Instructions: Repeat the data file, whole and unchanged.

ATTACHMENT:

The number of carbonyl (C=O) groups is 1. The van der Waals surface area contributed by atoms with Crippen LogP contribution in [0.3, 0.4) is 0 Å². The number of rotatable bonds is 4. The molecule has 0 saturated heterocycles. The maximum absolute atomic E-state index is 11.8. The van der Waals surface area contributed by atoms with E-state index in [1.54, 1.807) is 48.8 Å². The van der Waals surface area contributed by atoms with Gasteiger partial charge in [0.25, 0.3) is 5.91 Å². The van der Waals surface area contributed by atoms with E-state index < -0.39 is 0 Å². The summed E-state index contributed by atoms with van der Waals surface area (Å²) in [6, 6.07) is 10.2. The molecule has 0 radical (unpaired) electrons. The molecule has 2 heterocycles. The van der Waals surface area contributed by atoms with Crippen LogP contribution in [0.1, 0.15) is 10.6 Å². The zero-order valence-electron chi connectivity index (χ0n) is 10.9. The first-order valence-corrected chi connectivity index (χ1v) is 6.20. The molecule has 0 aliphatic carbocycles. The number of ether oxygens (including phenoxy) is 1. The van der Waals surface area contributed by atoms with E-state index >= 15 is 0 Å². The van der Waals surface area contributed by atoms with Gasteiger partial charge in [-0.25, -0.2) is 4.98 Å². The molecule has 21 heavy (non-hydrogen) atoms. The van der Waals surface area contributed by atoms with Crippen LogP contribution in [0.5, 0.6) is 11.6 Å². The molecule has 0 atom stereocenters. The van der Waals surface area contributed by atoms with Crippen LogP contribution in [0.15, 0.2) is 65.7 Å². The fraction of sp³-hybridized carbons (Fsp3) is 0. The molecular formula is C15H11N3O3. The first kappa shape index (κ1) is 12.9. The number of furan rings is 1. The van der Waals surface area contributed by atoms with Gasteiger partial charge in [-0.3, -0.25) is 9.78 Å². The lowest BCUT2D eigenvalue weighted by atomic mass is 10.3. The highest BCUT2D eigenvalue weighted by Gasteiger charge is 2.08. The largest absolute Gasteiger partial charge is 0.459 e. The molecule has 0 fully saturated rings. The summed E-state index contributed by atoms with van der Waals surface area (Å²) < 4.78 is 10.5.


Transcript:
The number of carbonyl (C=O) groups is 1. The van der Waals surface area contributed by atoms with Crippen LogP contribution in [0.3, 0.4) is 0 Å². The number of rotatable bonds is 4. The molecule has 0 saturated heterocycles. The maximum absolute atomic E-state index is 11.8. The van der Waals surface area contributed by atoms with E-state index in [1.54, 1.807) is 48.8 Å². The van der Waals surface area contributed by atoms with Gasteiger partial charge in [0.25, 0.3) is 5.91 Å². The van der Waals surface area contributed by atoms with E-state index < -0.39 is 0 Å². The summed E-state index contributed by atoms with van der Waals surface area (Å²) in [6, 6.07) is 10.2. The molecule has 0 radical (unpaired) electrons. The molecule has 2 heterocycles. The van der Waals surface area contributed by atoms with Crippen LogP contribution in [0.1, 0.15) is 10.6 Å². The zero-order valence-electron chi connectivity index (χ0n) is 10.9. The first-order valence-corrected chi connectivity index (χ1v) is 6.20. The molecule has 0 aliphatic carbocycles. The number of ether oxygens (including phenoxy) is 1. The van der Waals surface area contributed by atoms with E-state index >= 15 is 0 Å². The van der Waals surface area contributed by atoms with Gasteiger partial charge in [-0.25, -0.2) is 4.98 Å². The molecule has 21 heavy (non-hydrogen) atoms. The van der Waals surface area contributed by atoms with Crippen LogP contribution in [0.5, 0.6) is 11.6 Å². The molecule has 0 atom stereocenters. The van der Waals surface area contributed by atoms with Crippen LogP contribution in [0.15, 0.2) is 65.7 Å². The fraction of sp³-hybridized carbons (Fsp3) is 0. The molecular formula is C15H11N3O3. The first kappa shape index (κ1) is 12.9. The number of furan rings is 1. The van der Waals surface area contributed by atoms with Gasteiger partial charge in [-0.3, -0.25) is 9.78 Å². The lowest BCUT2D eigenvalue weighted by atomic mass is 10.3. The highest BCUT2D eigenvalue weighted by Gasteiger charge is 2.08. The largest absolute Gasteiger partial charge is 0.459 e. The molecule has 0 fully saturated rings. The summed E-state index contributed by atoms with van der Waals surface area (Å²) < 4.78 is 10.5.